The Ibsen Museum in Oslo recreates the ambience in which the playwright lived.
After years in Germany and Italy, Norwegian playwright Henrik Ibsen returned to Oslo to spend the last decade of his life. His apartment at Henrik Ibsensgate, where he lived an intensely private life, is now restored to be the Ibsen Museum.
The apartment was restored in 2006, the 100th death anniversary year of Ibsen. The museum houses curios with an Ibsen touch and copies of his plays, while the exhibition upstairs combs in little known facts about the playwright — his views on God, his relationship with wife Suzannah Thoresen and his early life.
The playwright apparently roared, “That's my affair,” when, old and ill, after suffering many strokes, he was asked by a priest about his relationship with God.
Among other facts about Ibsen recorded on plaques are pointers to his reclusive life in Oslo. In his later years, Ibsen, it is said, built an image of himself as an “unapproachable, middle class creature of habit” and only his wife and son Sigurd knew the details of his private life.
A photograph shows Ibsen walking down the road to Karl Johan street to Grand Café, which again was a habit. The photograph was taken with a hidden camera in 1895.
Ibsen is said to have had many fleeting affairs. He met Suzannah Daal Thoresen in Bergen in 1857. He described her as “illogical but with a powerful poetic instinct…and with an almost violent hate for everything petty.”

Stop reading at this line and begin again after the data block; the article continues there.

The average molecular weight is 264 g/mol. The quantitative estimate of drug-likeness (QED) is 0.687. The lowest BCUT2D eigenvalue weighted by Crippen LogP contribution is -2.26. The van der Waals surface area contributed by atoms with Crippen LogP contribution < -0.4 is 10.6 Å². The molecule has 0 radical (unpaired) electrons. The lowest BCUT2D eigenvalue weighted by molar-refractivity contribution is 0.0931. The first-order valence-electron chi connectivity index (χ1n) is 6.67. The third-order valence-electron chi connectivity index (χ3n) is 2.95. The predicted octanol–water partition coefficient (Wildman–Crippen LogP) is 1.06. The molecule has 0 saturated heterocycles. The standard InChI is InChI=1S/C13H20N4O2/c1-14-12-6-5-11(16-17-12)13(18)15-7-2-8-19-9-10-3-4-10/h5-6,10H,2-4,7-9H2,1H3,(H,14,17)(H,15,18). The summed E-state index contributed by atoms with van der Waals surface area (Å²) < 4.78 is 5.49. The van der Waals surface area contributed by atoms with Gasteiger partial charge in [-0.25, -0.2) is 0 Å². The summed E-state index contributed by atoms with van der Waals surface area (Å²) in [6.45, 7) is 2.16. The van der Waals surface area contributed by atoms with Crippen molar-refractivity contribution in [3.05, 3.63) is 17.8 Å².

Ibsen's restored apartment is a sprawling 350 square yards; the original apartment had even then an oven, flushing toilets and hot water tanks.
A couple of rooms in the apartment — the study and Ibsen's bedroom — have been restored exactly to their original condition.
Both Ibsen and his wife died here, states tour guide Pernille. The apartment, which over the century has been rented out over and over again as offices, took two years to be restored.
The walls were peeled to find the original colour of the paint and then re-done. The study, a favourite place of the playwright overlooking the street, is where he finished his two last plays “John Gabriel Borkman” and “When We Dead Awaken.”
“He had a fixed routine and wrote for five hours every day. He wrote from 9 to 11.30 a.m. and then took a break and walked down to the café to have his German beer and newspaper. His wife made sure he held his routine,” says Pernille.
Though Ibsen once tried to be a painter, it was Suzannah who prodded him to dwell more on his writing. “The world can thank my mother for one mediocre painter less and one great playwright more,” son Sigurd said, according to the tour guide.
Though the apartment itself was furnished in style, with silk fabrics for curtains, the family hardly entertained. The only visitors were Sigurd's family.
For Suzannah, who suffered from arthritis, the library was her favourite room. She stayed there most of the time and passed away there. Ibsen, the day he died, was told by his nurse that he looked well, to which the playwright replied “on the contrary” and passed away, says Pernille.